Podcast: Episode 74 with Matt Futterman

By Mario Fraioli |

“It takes a long time to write books, it takes a long time to run a marathon, it takes even longer to train for a marathon, but if you don’t take any shortcuts, and you push yourself, and you do the things that you’re afraid of, if you get comfortable with being uncomfortable, then that’s where the magic can happen.”

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Excited to welcome Matt Futterman, the deputy sports editor of The New York Times and author of the new book, Running To The Edge: A Band of Misfits and the Guru Who Unlocked the Secrets of Speed, to the podcast this week.

Futterman is an avid runner himself—he’s run 23 marathons and has qualified for Boston—and we had a great conversation about his new book, which is largely about coach Bob Larsen and his quest to discover the training secrets that would lead American runners back to prominence on the world stage. We also talked about how he got into running and developed an interest in it, why track and running have fallen out of fervor with mainstream media and what he’s doing at The New York Times to help bring more attention to the sport, the appeal of the marathon and what it’s taught him about himself and life in general, the importance of being process-oriented and appreciating the journey, whether it’s running, work, of life, and so much more.

Will Meb Come Out of Retirement?

By Mario Fraioli |
Can Keflezighi make a fifth Olympic team at 44 years old?

Sure, Meb Keflezighi said he retired after last fall’s New York City Marathon, but this piece, written by my good friend and colleague Brian Metzler, suggests he might be having second thoughts at the age of 43.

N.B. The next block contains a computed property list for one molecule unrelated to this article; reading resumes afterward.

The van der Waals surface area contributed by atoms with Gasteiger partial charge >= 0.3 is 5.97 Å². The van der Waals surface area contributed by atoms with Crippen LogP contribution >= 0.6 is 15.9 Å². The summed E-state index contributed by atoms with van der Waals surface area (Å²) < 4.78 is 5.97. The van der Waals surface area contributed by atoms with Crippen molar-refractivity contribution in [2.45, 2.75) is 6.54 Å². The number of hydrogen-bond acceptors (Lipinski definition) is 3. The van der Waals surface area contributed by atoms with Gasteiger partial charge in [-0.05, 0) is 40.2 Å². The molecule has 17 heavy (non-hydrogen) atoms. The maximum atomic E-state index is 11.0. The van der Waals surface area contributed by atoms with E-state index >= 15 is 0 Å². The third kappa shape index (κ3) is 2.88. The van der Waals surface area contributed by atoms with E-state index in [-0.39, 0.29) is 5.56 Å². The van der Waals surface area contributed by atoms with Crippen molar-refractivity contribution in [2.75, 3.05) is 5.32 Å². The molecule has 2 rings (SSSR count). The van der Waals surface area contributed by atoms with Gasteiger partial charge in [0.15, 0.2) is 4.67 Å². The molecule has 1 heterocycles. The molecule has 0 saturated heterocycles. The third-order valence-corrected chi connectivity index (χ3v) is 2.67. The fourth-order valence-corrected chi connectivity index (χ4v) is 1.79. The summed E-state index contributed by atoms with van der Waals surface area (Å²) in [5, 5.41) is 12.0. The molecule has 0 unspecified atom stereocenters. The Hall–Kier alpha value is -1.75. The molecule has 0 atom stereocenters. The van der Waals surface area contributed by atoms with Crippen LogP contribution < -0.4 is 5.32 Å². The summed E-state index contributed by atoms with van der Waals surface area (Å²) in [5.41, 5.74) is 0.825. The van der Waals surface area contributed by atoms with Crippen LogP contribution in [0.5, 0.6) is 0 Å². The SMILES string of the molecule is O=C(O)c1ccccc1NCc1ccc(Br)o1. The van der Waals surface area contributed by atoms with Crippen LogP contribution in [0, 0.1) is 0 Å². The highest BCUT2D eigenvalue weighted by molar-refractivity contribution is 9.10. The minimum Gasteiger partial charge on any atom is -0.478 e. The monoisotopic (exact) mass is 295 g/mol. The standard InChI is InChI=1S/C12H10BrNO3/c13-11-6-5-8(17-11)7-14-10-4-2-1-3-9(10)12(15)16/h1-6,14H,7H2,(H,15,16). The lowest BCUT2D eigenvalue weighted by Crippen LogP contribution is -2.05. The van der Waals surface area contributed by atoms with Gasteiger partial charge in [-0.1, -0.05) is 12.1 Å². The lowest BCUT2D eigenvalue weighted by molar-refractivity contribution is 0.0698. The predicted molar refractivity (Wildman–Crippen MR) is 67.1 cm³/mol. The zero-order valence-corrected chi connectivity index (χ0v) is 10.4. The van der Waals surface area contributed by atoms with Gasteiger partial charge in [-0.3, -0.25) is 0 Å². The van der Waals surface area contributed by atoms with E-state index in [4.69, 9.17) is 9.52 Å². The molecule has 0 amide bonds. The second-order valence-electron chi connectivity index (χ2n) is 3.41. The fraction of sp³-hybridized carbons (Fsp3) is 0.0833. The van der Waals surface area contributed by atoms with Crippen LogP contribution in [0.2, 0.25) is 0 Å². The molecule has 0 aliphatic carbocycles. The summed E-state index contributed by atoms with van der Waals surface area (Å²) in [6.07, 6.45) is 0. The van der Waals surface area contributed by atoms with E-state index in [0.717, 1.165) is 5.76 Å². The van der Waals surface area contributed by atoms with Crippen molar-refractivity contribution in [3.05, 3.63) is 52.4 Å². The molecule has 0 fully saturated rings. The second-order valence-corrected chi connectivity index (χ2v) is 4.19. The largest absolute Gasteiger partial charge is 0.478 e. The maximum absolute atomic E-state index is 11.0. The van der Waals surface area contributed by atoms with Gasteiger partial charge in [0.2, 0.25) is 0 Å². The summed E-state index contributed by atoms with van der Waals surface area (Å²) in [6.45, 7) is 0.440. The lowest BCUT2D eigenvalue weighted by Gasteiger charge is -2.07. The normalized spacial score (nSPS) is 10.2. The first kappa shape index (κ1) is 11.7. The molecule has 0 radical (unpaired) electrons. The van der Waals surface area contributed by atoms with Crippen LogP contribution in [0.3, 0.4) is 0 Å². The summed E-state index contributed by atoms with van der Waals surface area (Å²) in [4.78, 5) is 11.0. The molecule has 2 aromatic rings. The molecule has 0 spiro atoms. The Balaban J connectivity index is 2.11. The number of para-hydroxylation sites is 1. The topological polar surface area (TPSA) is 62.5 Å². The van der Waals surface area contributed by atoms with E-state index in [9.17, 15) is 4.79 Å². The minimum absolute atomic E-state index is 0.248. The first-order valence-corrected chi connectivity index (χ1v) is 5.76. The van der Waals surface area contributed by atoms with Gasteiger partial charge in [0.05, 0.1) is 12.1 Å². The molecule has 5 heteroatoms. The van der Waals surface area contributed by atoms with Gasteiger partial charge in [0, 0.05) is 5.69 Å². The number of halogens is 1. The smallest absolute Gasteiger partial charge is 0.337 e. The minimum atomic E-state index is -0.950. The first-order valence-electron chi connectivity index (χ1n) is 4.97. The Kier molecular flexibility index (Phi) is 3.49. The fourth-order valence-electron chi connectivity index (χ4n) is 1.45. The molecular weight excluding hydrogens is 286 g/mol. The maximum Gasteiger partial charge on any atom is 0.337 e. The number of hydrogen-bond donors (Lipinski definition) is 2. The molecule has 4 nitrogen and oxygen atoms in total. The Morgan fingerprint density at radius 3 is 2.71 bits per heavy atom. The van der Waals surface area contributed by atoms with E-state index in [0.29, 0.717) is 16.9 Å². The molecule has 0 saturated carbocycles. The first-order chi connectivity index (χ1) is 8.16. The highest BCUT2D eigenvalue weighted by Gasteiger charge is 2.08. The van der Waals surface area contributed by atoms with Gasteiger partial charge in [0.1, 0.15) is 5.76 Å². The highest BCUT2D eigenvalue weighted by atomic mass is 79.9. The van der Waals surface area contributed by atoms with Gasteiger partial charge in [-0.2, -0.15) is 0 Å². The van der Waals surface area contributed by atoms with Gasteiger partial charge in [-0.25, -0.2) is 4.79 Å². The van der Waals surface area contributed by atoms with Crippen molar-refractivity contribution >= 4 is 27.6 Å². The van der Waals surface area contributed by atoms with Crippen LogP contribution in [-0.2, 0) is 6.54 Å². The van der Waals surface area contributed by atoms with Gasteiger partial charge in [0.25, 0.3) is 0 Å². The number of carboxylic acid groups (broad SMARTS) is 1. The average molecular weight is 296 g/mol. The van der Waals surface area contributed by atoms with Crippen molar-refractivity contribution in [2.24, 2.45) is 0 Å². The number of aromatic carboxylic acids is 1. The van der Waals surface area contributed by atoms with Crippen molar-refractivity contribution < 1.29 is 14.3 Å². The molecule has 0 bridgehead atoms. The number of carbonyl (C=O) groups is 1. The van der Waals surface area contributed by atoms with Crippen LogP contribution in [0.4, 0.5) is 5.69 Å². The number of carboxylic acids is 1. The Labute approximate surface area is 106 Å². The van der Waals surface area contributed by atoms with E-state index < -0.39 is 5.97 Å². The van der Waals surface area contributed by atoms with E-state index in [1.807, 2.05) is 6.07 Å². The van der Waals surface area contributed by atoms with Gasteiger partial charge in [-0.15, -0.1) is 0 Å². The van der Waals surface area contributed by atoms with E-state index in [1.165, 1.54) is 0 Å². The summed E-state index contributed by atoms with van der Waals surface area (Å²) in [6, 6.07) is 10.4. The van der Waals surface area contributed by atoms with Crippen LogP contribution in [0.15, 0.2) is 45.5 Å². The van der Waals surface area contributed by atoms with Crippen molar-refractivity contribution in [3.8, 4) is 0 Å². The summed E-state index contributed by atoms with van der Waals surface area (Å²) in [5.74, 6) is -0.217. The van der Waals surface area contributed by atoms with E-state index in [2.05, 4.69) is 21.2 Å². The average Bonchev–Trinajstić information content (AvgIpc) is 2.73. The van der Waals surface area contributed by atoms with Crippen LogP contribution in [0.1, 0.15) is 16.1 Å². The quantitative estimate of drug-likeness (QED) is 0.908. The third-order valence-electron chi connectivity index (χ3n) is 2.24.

“I still believe I can run 2:12 or 2:13, and maybe even faster on a great day,” the four-time Olympian told Metzler for Runner’s World. “The question that I have to ask myself is whether or not I want to do the work to get in 2:14 shape. I really don’t know.”  (more…)

Podcast: Episode 10 with Meb Keflezighi

By Mario Fraioli |

Nothing changes. We do learn from our mistakes but as a person, hopefully, my teammates from high school or college would still say the same thing [about me]. And that’s my goal. The demands on my time change, and we evolve, and have learning experiences, but the person I am hopefully hasn’t changed.

Subscribe, listen, and review on: Apple Podcasts | Stitcher | Overcast | Google Podcasts | Soundcloud

It’s an honor and a pleasure to welcome Meb Keflezighi to the podcast. The recently retired 42-year-old is the only runner in history to capture an Olympic medal and win both the Boston and New York City marathons. He joined me last week from his home in San Diego to talk about his career, the various triumphs and disappointments he experienced along the way, and just how hard it was for him to keep going after making his fourth Olympic team in 2016 at the age of 40.